12 High Fiber Foods Great for Healthy Digestion

When it comes to common health recommendations, eating more fiber may top the list.

It’s no wonder, as Americans are getting only about half the amount they need on average. To understand why this nutrient is so special, look no further than the impressive health benefits associated with it, as there are so many. And while there are loads of products and supplements boasting hefty amounts of fiber on the market, there’s an even larger amount of delicious whole food options to turn to for meeting your daily needs.

Read on to learn why fiber is beneficial for many aspects of well-being—from digestion and cholesterol levels to mental health and even longevity—plus, a roundup of high fiber foods to mix into your meals year-round.

What is fiber?

Carbohydrates are one of the three main macronutrient groups (alongside protein and fat), and are often categorized into two categories: simple carbohydrates, and complex carbohydrates.

Simple carbohydrates include easy-to-metabolize options that tend to be more processed (or refined), such as desserts, chips, sugary beverages, and refined grains like white bread, pretzels, and rice. Complex carbohydrates, on the other hand, require more energy for your body to digest—this is mainly due to their high fiber content.

Fiber is a type of carbohydrate that can’t fully be broken down by the body. Many of its related health benefits (more on that in a minute) are related to this fact. Fiber itself is categorized into two main kinds: soluble and insoluble—and within these groups you’ll find many more types of fiber, each of which have their own benefits. Complex, fiber-rich carbohydrates encompass some of the healthiest foods in the diet including fruits, vegetables, whole grains, nuts, seeds, and legumes.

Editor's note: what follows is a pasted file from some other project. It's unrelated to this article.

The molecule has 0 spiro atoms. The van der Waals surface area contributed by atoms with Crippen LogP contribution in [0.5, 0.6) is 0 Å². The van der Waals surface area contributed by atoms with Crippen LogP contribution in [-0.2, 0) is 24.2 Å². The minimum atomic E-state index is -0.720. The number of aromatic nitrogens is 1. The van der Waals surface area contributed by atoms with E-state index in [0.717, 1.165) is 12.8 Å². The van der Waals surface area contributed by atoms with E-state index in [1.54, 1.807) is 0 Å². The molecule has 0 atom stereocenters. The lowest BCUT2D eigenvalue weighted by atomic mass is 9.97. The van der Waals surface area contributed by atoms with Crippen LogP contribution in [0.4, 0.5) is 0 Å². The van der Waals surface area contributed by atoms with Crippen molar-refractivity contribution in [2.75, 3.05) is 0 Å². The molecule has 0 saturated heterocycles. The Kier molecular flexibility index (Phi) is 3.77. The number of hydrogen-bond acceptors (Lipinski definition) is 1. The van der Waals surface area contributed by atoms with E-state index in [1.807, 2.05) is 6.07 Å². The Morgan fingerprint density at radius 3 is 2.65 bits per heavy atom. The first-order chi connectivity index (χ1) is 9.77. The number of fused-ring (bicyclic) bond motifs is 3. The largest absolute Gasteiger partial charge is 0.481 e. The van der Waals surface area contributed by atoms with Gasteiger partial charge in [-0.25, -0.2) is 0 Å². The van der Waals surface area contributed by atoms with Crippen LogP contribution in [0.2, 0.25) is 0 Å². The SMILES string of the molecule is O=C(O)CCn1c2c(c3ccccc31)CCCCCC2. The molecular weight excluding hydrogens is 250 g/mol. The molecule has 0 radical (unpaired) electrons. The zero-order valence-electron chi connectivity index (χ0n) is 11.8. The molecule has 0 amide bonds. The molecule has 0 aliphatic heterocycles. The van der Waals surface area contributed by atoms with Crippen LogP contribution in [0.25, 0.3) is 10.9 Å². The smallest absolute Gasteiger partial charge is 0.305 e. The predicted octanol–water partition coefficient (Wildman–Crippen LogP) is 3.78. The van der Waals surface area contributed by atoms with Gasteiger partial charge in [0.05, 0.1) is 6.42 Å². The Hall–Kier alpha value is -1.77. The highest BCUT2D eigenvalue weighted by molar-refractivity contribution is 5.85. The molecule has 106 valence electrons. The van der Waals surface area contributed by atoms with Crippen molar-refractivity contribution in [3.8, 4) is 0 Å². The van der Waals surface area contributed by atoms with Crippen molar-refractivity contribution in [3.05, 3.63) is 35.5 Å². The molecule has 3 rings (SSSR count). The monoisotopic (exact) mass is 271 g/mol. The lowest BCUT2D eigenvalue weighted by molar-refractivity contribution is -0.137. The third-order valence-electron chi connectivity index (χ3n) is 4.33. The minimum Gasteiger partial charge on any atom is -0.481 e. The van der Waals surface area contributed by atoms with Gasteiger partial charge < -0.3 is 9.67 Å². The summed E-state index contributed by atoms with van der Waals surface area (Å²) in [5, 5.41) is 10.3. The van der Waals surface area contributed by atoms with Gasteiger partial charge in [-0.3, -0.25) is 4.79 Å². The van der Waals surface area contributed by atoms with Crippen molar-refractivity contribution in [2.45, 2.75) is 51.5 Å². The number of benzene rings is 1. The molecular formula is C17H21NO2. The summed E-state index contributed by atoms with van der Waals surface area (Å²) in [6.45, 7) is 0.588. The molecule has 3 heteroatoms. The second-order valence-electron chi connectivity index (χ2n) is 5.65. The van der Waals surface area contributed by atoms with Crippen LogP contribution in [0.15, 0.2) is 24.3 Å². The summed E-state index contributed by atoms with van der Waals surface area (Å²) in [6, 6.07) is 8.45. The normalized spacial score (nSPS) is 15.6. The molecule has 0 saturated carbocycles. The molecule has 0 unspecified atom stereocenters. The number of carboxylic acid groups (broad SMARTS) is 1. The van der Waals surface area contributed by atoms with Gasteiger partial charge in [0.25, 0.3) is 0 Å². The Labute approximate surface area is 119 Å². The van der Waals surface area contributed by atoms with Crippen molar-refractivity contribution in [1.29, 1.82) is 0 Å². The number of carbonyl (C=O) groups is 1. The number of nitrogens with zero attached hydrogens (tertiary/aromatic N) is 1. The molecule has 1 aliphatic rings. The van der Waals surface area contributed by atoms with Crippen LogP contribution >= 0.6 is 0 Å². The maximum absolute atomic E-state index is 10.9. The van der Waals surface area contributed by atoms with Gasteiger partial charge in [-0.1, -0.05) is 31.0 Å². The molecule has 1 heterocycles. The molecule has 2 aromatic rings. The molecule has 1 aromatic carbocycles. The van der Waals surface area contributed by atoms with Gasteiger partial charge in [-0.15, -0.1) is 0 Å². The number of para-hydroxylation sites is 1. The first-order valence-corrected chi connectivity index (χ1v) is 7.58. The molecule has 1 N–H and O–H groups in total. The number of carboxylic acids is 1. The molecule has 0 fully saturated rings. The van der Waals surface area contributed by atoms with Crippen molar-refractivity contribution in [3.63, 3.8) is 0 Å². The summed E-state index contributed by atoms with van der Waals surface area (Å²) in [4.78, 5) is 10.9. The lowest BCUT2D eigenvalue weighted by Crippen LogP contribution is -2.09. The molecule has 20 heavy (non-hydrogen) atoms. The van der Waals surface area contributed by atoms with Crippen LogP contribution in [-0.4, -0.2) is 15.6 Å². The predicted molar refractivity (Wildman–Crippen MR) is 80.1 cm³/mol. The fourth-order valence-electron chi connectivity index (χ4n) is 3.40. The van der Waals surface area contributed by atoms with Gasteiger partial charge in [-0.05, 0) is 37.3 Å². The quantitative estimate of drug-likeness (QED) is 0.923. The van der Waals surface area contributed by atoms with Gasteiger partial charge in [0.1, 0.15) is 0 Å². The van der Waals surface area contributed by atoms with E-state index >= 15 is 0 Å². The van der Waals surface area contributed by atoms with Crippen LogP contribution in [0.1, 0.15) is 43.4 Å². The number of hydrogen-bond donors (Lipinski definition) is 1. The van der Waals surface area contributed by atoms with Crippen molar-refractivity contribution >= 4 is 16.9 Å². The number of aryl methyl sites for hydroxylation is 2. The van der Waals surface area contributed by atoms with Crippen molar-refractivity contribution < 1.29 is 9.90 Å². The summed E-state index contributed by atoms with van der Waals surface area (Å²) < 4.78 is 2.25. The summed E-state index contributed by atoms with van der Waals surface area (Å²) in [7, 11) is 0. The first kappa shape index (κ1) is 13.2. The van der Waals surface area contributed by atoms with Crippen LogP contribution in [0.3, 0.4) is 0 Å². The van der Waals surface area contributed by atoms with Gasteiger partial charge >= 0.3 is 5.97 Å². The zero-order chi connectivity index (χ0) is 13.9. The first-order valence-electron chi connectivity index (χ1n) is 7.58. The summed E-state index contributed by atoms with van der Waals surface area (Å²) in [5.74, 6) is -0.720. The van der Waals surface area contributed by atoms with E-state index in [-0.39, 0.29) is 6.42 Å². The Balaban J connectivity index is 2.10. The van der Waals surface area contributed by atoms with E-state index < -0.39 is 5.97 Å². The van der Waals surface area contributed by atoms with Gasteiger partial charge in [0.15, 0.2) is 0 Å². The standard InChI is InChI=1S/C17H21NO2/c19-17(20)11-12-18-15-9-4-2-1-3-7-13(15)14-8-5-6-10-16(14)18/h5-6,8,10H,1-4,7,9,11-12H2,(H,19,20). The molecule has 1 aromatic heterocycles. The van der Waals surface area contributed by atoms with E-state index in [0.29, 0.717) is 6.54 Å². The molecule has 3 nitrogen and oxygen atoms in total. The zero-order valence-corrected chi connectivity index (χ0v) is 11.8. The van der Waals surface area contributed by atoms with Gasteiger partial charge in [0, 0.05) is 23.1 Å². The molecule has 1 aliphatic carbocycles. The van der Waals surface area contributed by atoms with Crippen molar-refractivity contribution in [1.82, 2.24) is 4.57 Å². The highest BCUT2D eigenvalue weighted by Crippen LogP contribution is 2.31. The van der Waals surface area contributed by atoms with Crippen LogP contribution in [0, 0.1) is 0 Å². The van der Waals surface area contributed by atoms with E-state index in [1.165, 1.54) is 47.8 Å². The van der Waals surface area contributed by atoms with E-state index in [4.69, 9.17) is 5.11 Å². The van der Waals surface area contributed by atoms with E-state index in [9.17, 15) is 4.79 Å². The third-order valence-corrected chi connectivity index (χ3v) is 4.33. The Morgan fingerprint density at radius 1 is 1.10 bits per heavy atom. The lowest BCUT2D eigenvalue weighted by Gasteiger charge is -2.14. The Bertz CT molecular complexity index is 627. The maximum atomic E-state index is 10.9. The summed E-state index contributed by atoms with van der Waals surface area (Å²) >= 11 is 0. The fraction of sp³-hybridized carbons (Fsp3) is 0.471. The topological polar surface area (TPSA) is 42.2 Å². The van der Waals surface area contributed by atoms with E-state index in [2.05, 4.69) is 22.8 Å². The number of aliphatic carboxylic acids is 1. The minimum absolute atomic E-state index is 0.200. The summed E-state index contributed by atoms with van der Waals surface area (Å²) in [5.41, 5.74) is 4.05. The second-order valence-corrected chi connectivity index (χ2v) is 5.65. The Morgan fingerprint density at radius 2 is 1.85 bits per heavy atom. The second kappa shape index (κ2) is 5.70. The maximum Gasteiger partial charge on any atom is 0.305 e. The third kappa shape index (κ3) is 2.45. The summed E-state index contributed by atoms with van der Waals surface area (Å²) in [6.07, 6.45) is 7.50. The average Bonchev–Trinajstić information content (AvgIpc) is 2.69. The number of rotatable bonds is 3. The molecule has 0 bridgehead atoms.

Fiber is a type of carbohydrate that can’t fully be broken down by the body. Many of its related health benefits are related to this fact.

Health benefits of eating high fiber foods

There are so many notable health benefits associated with fiber. Here are the major take-home points:

Regulates blood sugar

When we eat high fiber foods, it takes much longer for the body to digest them compared to simple carbohydrates. Because of this, the blood sugar response is dulled when we eat these foods, helping to prevent big spikes and crashes in blood sugar and energy levels throughout the day. This is also why fiber-rich foods are such great options for those with cardiovascular concerns.

Reduces cholesterol

Another reason fiber is an excellent choice for those with heart conditions (or those who are looking to prevent them)? It can reduce your cholesterol. This is because when you eat soluble fiber in particular, it binds to dietary cholesterol in the small intestine, removing it from your body when you go to the bathroom instead of being absorbed into the blood. High cholesterol levels over long periods of time can lead to atherosclerosis, or clogging of the veins and arteries that can lead to heart disease.